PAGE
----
Police said Potok “was assessed by medical staff upon arrival at Pearson Airport” and did not have any symptoms.

WestJet also postponed another flight from Jamaica. The other 242 passengers on Potok’s flight were put on an added flight the next day.

Potok “apologized” in a YouTube video Wednesday and also took the opportunity to talk about his music videos.

The 28-year-old has been charged with mischief and breach of recognizance. The second charge referring to Potok violating the terms of a peace bond.

Tony Paisana, a criminal defence lawyer and the Canadian Bar Association’s criminal justice secretary, said a charge of mischief — in this case likely mischief over $5,000 due to the value of the plane — is designed to catch situations that don’t fit nicely into other sections of the criminal code. It’s often used to charge people who destroy property.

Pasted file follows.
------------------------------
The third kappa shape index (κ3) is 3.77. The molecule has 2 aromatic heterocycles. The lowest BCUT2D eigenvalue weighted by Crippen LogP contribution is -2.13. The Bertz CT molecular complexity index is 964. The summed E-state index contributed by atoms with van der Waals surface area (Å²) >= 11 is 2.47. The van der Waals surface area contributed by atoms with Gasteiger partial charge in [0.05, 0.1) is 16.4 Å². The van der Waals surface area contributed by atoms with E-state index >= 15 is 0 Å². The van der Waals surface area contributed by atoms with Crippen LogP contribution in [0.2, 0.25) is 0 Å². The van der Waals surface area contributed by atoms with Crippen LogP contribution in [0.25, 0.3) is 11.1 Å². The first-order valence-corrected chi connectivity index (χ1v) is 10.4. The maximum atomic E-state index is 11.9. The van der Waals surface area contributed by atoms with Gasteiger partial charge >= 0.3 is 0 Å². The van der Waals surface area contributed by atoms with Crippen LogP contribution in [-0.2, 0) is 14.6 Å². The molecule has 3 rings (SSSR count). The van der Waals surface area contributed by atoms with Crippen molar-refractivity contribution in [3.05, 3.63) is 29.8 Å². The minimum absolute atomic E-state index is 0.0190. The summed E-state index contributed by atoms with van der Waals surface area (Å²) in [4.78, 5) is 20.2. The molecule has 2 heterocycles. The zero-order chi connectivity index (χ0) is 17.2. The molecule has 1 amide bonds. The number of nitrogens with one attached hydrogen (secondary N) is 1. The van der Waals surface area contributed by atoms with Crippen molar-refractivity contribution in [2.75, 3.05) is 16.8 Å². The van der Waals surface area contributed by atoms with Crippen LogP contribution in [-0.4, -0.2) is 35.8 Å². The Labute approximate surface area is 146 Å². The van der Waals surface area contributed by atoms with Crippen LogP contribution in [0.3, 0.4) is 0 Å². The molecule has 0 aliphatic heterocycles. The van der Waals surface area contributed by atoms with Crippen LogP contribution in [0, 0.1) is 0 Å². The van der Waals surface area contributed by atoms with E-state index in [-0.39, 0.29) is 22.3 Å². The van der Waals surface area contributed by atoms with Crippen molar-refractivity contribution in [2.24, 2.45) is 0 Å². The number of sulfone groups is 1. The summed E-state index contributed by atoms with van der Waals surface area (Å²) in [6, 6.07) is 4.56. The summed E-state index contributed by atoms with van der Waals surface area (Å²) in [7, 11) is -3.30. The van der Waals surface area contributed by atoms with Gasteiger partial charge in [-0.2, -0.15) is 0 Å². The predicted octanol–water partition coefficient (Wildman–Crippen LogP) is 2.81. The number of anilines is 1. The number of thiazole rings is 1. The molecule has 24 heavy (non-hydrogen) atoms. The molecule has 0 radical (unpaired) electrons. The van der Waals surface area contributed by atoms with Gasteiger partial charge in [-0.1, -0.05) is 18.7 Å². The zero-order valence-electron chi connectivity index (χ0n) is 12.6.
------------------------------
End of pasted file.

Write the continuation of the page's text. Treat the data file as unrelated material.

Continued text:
“But it’s also a criminal offence to obstruct or interfere with a lawful use and enjoyment of property… so in this context, I suppose that the allegation would be that this individual has interfered with the airline’s use of its plane,” Paisana told HuffPost Canada.

Mischief over $5,000 carries a maximum sentence of 10 years in prison and has no minimum sentence.

The Criminal Code specifies that to be convicted of mischief, a person’s actions must be “willful.”

Screenshot/Youtube
A screenshot from James Potok's apology video on YouTube.

By Potok’s own admission, he intentionally pulled the prank, though it’s possible his defence team could argue that he didn’t expect the plane to turn around because of what he said — seeing as it is possible it wouldn’t have returned to Toronto if Potok had proclaimed to have a different illness.

“If he said [he had the flu] there would be no reason probably to think that the plane would be diverted, whereas when he said something like ‘I have Coronavirus’... it’s arguable whether or not he would have understood that would cause a significant reaction,” Paisana said.

“It’s debatable. I don’t know the answer… I’m sure if it came to it that would be something that would be argued that, you know, his intention wasn’t to divert the plane. It was just a prank. And how did he know that that would be what happened? But I couldn’t tell you how someone would decide that. I could see arguments on both sides.”